Are The RIAA's $750-Per-Song Fines Unconstitutional?

from the might-need-a-better-argument dept

In the past, many have questioned why the RIAA gets to request $750 to $30,000 per song fines against those they've charged with offering up unauthorized songs on file sharing networks. Last year there was actually a research paper published that questioned whether or not these fines were unconstitutional, since they may be excessive. That paper included some interesting case history to suggest why the fines might be a bit too high. It appears that one lawyer is finally testing a similar theory in court, and has filed a motion in one such case suggesting that $750 fines are unconstitutional. If you look at the details, it looks like the argument is based on different case law than the research paper -- and the motion seems pretty weak overall in describing the details (i.e., it has very few details). The RIAA quickly filed a response that hits back pretty strongly against the original motion, saying that the case cited isn't really relevant at all -- and that the comparisons made in the motion don't really apply. The original motion points to the money the recording industry would make from someone buying the song on iTunes, but the industry points out that buying a song on iTunes isn't the same thing as a license to distribute it -- which makes sense. It seems highly unlikely that the court will buy the unconstitutional argument, especially as presented, but it's an interesting tactic nonetheless. It's not clear why the original motion didn't delver further into the issue, or use some of the info in last year's paper as a resource to back up the claim... but maybe the lawyer decided it wasn't that compelling.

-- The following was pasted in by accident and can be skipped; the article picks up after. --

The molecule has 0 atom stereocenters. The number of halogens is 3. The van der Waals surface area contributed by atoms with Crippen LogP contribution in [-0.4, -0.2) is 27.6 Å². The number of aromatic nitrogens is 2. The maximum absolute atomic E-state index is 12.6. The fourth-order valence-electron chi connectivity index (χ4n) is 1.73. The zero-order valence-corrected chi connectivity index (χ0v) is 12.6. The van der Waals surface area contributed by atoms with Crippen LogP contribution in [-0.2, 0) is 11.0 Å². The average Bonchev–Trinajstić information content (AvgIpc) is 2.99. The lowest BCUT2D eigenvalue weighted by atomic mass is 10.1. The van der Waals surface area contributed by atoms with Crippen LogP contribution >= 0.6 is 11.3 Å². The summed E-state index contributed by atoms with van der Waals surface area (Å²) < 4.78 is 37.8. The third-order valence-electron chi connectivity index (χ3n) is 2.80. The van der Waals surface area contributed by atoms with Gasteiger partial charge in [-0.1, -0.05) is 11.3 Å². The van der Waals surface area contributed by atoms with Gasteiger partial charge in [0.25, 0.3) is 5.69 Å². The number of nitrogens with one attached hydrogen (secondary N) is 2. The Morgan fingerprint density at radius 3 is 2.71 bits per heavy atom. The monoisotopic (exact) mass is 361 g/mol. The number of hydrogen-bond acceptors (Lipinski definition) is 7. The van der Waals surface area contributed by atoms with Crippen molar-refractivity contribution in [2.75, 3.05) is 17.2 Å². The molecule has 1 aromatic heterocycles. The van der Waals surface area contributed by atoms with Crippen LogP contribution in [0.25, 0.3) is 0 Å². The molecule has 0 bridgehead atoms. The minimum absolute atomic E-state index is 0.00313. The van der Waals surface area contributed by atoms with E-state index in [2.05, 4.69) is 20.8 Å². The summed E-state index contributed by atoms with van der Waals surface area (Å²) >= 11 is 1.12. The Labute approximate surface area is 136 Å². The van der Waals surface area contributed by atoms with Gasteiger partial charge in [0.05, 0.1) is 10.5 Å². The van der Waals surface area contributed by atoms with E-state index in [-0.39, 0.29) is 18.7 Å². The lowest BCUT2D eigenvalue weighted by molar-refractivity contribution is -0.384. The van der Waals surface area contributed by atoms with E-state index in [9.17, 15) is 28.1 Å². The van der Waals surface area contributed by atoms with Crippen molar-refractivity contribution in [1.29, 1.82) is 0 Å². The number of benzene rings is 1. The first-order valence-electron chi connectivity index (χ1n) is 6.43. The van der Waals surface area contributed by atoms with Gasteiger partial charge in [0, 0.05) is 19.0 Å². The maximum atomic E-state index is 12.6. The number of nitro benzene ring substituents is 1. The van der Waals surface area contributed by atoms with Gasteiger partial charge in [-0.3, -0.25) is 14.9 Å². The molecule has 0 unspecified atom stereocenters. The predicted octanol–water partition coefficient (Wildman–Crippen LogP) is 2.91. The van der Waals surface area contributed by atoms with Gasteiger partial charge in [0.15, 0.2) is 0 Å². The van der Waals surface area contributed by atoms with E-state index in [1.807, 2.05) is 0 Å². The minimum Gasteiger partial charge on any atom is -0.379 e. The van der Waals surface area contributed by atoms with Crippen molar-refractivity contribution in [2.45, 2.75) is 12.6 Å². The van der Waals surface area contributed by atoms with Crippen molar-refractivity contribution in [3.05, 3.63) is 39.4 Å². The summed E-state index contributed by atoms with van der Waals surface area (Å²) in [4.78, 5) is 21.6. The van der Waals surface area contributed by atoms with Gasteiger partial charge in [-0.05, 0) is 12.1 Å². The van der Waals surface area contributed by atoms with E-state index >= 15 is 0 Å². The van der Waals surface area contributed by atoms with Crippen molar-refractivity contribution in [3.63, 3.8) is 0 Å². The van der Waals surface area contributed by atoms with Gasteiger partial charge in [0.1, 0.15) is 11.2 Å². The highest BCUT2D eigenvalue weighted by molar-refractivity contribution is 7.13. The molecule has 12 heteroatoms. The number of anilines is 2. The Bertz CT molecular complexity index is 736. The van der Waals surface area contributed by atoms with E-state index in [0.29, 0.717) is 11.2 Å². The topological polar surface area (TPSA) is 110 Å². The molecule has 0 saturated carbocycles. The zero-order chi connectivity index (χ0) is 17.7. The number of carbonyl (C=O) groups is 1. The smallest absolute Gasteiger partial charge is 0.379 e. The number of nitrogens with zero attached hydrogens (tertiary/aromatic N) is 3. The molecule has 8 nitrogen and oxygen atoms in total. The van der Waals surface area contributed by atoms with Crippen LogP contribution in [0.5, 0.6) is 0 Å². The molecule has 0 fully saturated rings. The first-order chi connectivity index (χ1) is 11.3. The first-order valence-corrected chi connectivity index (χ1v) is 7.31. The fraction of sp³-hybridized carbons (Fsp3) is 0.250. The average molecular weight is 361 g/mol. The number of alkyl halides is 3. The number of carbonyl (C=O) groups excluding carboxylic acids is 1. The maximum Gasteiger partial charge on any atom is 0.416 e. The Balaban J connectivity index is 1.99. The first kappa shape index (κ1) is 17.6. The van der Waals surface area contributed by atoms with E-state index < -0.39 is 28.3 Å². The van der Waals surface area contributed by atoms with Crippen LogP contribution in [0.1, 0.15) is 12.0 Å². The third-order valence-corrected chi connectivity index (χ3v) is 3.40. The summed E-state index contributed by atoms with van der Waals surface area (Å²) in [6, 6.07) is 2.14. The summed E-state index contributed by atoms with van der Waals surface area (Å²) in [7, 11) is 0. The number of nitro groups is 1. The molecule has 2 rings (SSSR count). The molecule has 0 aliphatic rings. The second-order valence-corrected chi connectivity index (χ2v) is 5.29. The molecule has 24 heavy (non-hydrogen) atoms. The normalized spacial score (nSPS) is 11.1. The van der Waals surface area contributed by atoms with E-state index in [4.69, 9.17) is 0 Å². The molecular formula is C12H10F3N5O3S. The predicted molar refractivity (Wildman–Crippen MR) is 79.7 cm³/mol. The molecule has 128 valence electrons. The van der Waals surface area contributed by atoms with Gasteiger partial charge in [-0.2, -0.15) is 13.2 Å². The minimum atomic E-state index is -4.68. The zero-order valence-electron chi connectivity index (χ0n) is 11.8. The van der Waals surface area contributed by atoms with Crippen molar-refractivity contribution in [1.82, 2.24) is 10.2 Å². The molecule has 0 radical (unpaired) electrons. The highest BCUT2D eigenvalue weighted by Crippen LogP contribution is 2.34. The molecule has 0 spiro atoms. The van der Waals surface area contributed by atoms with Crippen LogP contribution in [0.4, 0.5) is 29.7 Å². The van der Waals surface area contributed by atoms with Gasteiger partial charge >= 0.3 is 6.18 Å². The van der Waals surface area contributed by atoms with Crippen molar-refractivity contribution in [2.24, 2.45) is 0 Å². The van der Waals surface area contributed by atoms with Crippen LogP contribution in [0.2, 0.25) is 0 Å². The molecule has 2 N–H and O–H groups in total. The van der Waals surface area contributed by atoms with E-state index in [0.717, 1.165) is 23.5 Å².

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  1. identicon
    Swarmy, 4 May 2006 @ 10:43am

    Re: So what?

    throbi said: "I live in China and I do not care :-)"

    Wow! what a totally salient point, thanks for adding that to the conversation. If you really don't care then why are you A) reading the article, and B) then taking the time to comment. Here's something for you to care about pally, go do a search for Tiananmen Square student demonstration photos. You know, the one with the guy standing down the tank? Like this:
    I'll bet you can't find a single one, gee I wonder why?
    Also, please add some words like "freedom, overthrow, revolt, anticommunist" to your posts, it will help us see less of your useless comments in the future.

    On-topic: Now as to the RIAA, someone needs to challenge their proof that the defendent was actually distributing the songs, only then could they be fined equivalent to a distribution license. Mostly their proof is an IP address and songs available from it, however there is no evidence that the song was actually distributed, merely that it could have been. Unfortunately for them, "could have" is not legally actionable. Someone who can afford a [good] laywer will eventually be targeted and then we'll see some of this crap come to light in court.

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